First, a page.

Illuminating Vital Surface Molecules of Symbionts in Health and Disease
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CitationHudak, Jason E., David Alvarez, Ashwin Skelly, Ulrich H. von Andrian, and Dennis L. Kasper. 2017. “Illuminating Vital Surface Molecules of Symbionts in Health and Disease.” Nature microbiology 2 (1): 17099. doi:10.1038/nmicrobiol.2017.99. http://dx.doi.org/10.1038/nmicrobiol.2017.99.
AbstractThe immunomodulatory surface molecules of commensal and pathogenic bacteria are critical to the microbe’s survival and the host’s response.1,2 Recent studies have highlighted the unique and important responses elicited by commensal-derived surface macromolecules;3–5 however, the technology available to track these molecules in host cells and tissues remains primitive. We report here an interdisciplinary approach that uses metabolic labeling combined with bioorthogonal click chemistry (i.e., reactions performed in living organisms)6 to specifically tag up to three prominent surface immunomodulatory macromolecules – peptidoglycan (PGN), lipopolysaccharide (LPS), and capsular polysaccharide (CPS) – either simultaneously or individually in live anaerobic commensal bacteria. Importantly, the PGN labeling enables for the first time the specific labeling of live endogenous, anaerobic bacteria within the mammalian host. This approach has allowed us to image and track the path of labeled surface molecules from live, luminal bacteria into specific intestinal immune cells in the living murine host during health and disease. The chemical labeling of three specific macromolecules within a live organism offers the potential for in-depth visualization of host-pathogen interactions.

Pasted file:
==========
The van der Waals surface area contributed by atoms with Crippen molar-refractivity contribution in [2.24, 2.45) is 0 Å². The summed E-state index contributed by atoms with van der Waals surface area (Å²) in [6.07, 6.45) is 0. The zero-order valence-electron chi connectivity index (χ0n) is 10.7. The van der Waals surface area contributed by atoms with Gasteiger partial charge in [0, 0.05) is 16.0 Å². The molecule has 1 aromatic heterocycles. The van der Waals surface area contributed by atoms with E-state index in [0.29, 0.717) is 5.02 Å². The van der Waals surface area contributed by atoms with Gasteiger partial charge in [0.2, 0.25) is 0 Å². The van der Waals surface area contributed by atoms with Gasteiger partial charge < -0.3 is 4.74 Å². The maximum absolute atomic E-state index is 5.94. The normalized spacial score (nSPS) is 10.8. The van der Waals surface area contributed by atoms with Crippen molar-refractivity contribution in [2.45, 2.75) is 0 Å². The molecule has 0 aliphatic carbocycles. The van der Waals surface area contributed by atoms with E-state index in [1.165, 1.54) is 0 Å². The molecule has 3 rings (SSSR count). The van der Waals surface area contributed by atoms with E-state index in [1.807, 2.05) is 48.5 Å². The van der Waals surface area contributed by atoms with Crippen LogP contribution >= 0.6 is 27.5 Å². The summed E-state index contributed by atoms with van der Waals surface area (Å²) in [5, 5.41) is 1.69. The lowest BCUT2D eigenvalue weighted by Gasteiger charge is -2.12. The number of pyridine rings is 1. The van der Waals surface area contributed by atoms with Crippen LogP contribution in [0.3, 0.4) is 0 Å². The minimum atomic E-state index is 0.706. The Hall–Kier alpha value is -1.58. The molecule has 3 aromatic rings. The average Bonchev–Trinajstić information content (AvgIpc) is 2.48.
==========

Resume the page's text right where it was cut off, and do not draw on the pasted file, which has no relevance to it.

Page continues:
Citable link to this pagehttp://nrs.harvard.edu/urn-3:HUL.InstRepos:34651840
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